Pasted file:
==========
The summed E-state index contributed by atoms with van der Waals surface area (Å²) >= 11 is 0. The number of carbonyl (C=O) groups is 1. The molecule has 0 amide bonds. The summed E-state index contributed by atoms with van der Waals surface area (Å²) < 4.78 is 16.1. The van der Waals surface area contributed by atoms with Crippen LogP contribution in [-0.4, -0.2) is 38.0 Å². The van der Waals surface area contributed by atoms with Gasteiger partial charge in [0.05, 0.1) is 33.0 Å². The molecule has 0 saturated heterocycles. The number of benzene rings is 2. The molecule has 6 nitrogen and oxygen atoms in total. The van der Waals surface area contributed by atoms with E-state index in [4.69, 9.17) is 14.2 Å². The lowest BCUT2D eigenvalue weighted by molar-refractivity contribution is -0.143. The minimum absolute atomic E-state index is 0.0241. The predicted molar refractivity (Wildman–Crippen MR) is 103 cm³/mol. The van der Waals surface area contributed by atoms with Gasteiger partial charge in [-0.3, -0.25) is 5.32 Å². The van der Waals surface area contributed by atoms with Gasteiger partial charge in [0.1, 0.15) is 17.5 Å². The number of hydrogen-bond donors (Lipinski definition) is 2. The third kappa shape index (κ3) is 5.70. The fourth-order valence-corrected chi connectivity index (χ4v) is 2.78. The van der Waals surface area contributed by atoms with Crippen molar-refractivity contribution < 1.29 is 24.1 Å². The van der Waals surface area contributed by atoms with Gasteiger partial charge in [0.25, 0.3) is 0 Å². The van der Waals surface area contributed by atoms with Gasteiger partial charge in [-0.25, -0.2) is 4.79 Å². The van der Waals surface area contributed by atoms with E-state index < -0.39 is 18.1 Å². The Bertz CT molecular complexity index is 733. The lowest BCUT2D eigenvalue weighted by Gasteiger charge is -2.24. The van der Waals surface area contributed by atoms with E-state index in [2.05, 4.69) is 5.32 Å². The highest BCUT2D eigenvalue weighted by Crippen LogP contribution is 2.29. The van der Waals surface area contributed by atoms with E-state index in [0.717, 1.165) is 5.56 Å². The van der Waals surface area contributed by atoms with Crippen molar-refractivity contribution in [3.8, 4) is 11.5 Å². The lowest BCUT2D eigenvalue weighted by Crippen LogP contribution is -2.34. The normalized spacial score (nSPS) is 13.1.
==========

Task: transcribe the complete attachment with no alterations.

The summed E-state index contributed by atoms with van der Waals surface area (Å²) >= 11 is 0. The number of carbonyl (C=O) groups is 1. The molecule has 0 amide bonds. The summed E-state index contributed by atoms with van der Waals surface area (Å²) < 4.78 is 16.1. The van der Waals surface area contributed by atoms with Crippen LogP contribution in [-0.4, -0.2) is 38.0 Å². The van der Waals surface area contributed by atoms with Gasteiger partial charge in [0.05, 0.1) is 33.0 Å². The molecule has 0 saturated heterocycles. The number of benzene rings is 2. The molecule has 6 nitrogen and oxygen atoms in total. The van der Waals surface area contributed by atoms with E-state index in [4.69, 9.17) is 14.2 Å². The lowest BCUT2D eigenvalue weighted by molar-refractivity contribution is -0.143. The minimum absolute atomic E-state index is 0.0241. The predicted molar refractivity (Wildman–Crippen MR) is 103 cm³/mol. The van der Waals surface area contributed by atoms with Gasteiger partial charge in [-0.3, -0.25) is 5.32 Å². The van der Waals surface area contributed by atoms with Gasteiger partial charge in [0.1, 0.15) is 17.5 Å². The number of hydrogen-bond donors (Lipinski definition) is 2. The third kappa shape index (κ3) is 5.70. The fourth-order valence-corrected chi connectivity index (χ4v) is 2.78. The van der Waals surface area contributed by atoms with Crippen molar-refractivity contribution < 1.29 is 24.1 Å². The van der Waals surface area contributed by atoms with Gasteiger partial charge in [0.25, 0.3) is 0 Å². The van der Waals surface area contributed by atoms with Gasteiger partial charge in [-0.25, -0.2) is 4.79 Å². The van der Waals surface area contributed by atoms with E-state index < -0.39 is 18.1 Å². The Bertz CT molecular complexity index is 733. The lowest BCUT2D eigenvalue weighted by Gasteiger charge is -2.24. The van der Waals surface area contributed by atoms with E-state index in [2.05, 4.69) is 5.32 Å². The highest BCUT2D eigenvalue weighted by Crippen LogP contribution is 2.29. The van der Waals surface area contributed by atoms with E-state index in [0.717, 1.165) is 5.56 Å². The van der Waals surface area contributed by atoms with Crippen molar-refractivity contribution in [3.8, 4) is 11.5 Å². The lowest BCUT2D eigenvalue weighted by Crippen LogP contribution is -2.34. The normalized spacial score (nSPS) is 13.1.